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Jennifer Van Grove: The Internet in 2018 - Change is on the way

Jennifer Van Grove, San Diego Union-Tribune on

Published in Science & Technology News

While we're just a few days into 2018, we're already seeing big names (and small ones, too) make waves as far as Internet access goes.

That means, if the first week in January is any indication, broadband and wireless consumers can expect some pretty dramatic changes and maybe even a few, cool alternative providers to choose from. Happy browsing!

A Boston startup named Starry this week announced an expansion of its fixed wireless service to parts of Los Angeles and Washington D.C. The company, which hails from the creator of Aereo (the defunct business that took a rogue approach to streaming over-the-air stations), has also promised to launch in 14 additional markets in 2018.

While San Diego doesn't appear to make the cut, the news is an encouraging step forward as far as choice in the Internet service provider realm goes. For $50 a month, Starry claims to offer download speeds of 200 Mbps with zero catches or caveats. It's a pretty dreamy proposition for anyone tired of dealing with different Internet speed tiers, bundling and data caps.

So where is Starry slated to go next? The company says it's eyeing parts of New York, Cleveland, Chicago, Houston, Dallas, Denver, Seattle, Detroit, Atlanta, Indianapolis, San Francisco, Philadelphia, Miami and Minneapolis.

Are we actually getting 5G in 2018?

Yes and no.

AT&T said it's bringing "mobile 5G" to 12 cities in the new year. While mobile 5G doesn't equate to a fixed WiFi alternative for your home, it will drastically improve your phone service, which translates to far better video streaming experiences -- especially when it comes to 4K content and virtual reality gaming -- while on the go.

I asked the smart folks at Parks Associates to weigh in on the AT&T news, and analyst Kristen Hanich had this to say:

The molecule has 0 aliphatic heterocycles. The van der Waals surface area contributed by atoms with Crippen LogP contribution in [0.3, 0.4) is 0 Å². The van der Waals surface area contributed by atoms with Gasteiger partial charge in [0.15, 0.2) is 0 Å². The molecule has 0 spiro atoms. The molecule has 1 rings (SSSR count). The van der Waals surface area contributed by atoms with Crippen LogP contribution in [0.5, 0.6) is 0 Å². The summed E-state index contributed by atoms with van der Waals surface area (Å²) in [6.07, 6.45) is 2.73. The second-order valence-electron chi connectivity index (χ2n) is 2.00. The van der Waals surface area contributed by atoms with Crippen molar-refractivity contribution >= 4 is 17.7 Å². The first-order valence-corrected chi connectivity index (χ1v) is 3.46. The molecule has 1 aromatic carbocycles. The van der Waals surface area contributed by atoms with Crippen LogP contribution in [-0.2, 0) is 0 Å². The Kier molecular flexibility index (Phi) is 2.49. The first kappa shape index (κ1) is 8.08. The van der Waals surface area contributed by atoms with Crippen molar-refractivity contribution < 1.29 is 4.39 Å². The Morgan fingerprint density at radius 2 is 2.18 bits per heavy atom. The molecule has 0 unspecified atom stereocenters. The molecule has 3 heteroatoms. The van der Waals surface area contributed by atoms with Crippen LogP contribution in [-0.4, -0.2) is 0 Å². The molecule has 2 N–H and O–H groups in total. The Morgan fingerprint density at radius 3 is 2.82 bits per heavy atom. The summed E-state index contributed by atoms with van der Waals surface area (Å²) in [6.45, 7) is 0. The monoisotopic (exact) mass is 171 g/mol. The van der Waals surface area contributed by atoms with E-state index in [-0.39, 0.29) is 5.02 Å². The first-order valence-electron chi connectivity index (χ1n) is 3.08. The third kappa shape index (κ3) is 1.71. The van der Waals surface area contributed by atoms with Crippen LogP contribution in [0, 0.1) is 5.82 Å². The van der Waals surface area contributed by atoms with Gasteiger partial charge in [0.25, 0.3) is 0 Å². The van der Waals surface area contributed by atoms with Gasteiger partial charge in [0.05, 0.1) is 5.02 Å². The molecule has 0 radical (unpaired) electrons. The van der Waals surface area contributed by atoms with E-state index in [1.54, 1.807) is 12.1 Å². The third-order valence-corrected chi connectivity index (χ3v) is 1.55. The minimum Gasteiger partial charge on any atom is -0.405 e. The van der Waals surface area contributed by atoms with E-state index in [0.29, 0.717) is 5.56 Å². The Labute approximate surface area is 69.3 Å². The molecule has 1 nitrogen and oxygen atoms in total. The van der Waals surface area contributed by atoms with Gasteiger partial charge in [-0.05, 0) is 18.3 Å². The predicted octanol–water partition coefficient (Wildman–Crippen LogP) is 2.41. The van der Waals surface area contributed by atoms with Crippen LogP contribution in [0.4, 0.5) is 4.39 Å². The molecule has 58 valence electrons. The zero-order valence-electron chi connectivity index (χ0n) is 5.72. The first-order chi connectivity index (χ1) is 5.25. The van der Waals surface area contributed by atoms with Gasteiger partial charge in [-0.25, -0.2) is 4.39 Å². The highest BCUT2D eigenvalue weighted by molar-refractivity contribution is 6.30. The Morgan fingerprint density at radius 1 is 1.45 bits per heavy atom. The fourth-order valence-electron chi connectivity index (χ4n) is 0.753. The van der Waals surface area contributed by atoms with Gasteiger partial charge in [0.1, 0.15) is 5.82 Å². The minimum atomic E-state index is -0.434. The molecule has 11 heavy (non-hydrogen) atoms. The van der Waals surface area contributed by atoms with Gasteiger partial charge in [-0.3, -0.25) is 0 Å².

"(AT&T) is track to be the first mobile carrier to roll out a commercial 5G network for smartphones, well ahead of the final standards expected in 2020. Of course, consumers will have to buy new phones in order to access this faster network. These devices likely won't start being available until sometime in 2019."

So, basically, good news, bad news if you're anxious to get your hands on the fastest mobile wireless technology.

There's still hope for Net Neutrality

ISPs won the battle over Internet deregulation in December -- but the war over an open Internet isn't over yet. Of course, I'm referring to the Federal Communications Commission's December decision to remove itself as the Internet's governing body and effectively rescind the Internet protection principles known as Net Neutrality, as established by the previous White House administration.

Now, the Internet Association, a trade group that represents the interests of tech startups and behemoths alike, has signaled its intention to take the matter to court.

"IA intends to act as an intervenor in judicial action against this order and, along with our member companies, will continue our push to restore strong, enforceable net neutrality protections through a legislative solution," said Michael Beckerman, president and CEO of the association.

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Jennifer Van Grove covers e-commerce and digital lifestyle for The San Diego Union Tribune. Readers may send her email at jennifer.vangrove@utsandiego.com.

(c)2018 San Diego Union-Tribune

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